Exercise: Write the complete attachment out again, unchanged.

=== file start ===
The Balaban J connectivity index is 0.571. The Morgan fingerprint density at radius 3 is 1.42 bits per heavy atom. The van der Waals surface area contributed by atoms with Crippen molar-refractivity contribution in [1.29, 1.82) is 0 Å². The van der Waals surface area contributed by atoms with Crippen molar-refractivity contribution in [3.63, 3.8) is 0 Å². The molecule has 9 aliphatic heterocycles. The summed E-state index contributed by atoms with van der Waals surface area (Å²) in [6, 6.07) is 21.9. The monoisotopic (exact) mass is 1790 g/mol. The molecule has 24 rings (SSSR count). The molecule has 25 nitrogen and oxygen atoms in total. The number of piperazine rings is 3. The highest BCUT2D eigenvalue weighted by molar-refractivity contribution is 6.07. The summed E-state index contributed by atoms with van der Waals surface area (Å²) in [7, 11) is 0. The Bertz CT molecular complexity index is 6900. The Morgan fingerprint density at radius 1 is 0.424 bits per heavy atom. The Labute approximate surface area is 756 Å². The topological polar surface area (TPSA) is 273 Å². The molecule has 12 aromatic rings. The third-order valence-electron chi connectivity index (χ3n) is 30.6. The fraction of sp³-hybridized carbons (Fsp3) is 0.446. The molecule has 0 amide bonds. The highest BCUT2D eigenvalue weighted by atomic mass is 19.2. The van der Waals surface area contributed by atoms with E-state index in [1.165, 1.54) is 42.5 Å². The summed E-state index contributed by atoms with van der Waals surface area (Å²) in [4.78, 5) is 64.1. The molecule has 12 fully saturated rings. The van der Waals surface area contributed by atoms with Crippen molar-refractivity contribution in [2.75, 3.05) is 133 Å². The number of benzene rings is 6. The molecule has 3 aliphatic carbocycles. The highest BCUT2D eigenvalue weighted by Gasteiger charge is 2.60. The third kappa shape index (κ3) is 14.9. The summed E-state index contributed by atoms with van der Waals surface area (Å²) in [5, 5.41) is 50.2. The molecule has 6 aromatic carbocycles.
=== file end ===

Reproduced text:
The Balaban J connectivity index is 0.571. The Morgan fingerprint density at radius 3 is 1.42 bits per heavy atom. The van der Waals surface area contributed by atoms with Crippen molar-refractivity contribution in [1.29, 1.82) is 0 Å². The van der Waals surface area contributed by atoms with Crippen molar-refractivity contribution in [3.63, 3.8) is 0 Å². The molecule has 9 aliphatic heterocycles. The summed E-state index contributed by atoms with van der Waals surface area (Å²) in [6, 6.07) is 21.9. The monoisotopic (exact) mass is 1790 g/mol. The molecule has 24 rings (SSSR count). The molecule has 25 nitrogen and oxygen atoms in total. The number of piperazine rings is 3. The highest BCUT2D eigenvalue weighted by molar-refractivity contribution is 6.07. The summed E-state index contributed by atoms with van der Waals surface area (Å²) in [7, 11) is 0. The Bertz CT molecular complexity index is 6900. The Morgan fingerprint density at radius 1 is 0.424 bits per heavy atom. The Labute approximate surface area is 756 Å². The topological polar surface area (TPSA) is 273 Å². The molecule has 12 aromatic rings. The third-order valence-electron chi connectivity index (χ3n) is 30.6. The fraction of sp³-hybridized carbons (Fsp3) is 0.446. The molecule has 0 amide bonds. The highest BCUT2D eigenvalue weighted by atomic mass is 19.2. The van der Waals surface area contributed by atoms with E-state index in [1.165, 1.54) is 42.5 Å². The summed E-state index contributed by atoms with van der Waals surface area (Å²) in [4.78, 5) is 64.1. The molecule has 12 fully saturated rings. The van der Waals surface area contributed by atoms with Crippen molar-refractivity contribution in [2.75, 3.05) is 133 Å². The number of benzene rings is 6. The molecule has 3 aliphatic carbocycles. The highest BCUT2D eigenvalue weighted by Gasteiger charge is 2.60. The third kappa shape index (κ3) is 14.9. The summed E-state index contributed by atoms with van der Waals surface area (Å²) in [5, 5.41) is 50.2. The molecule has 6 aromatic carbocycles.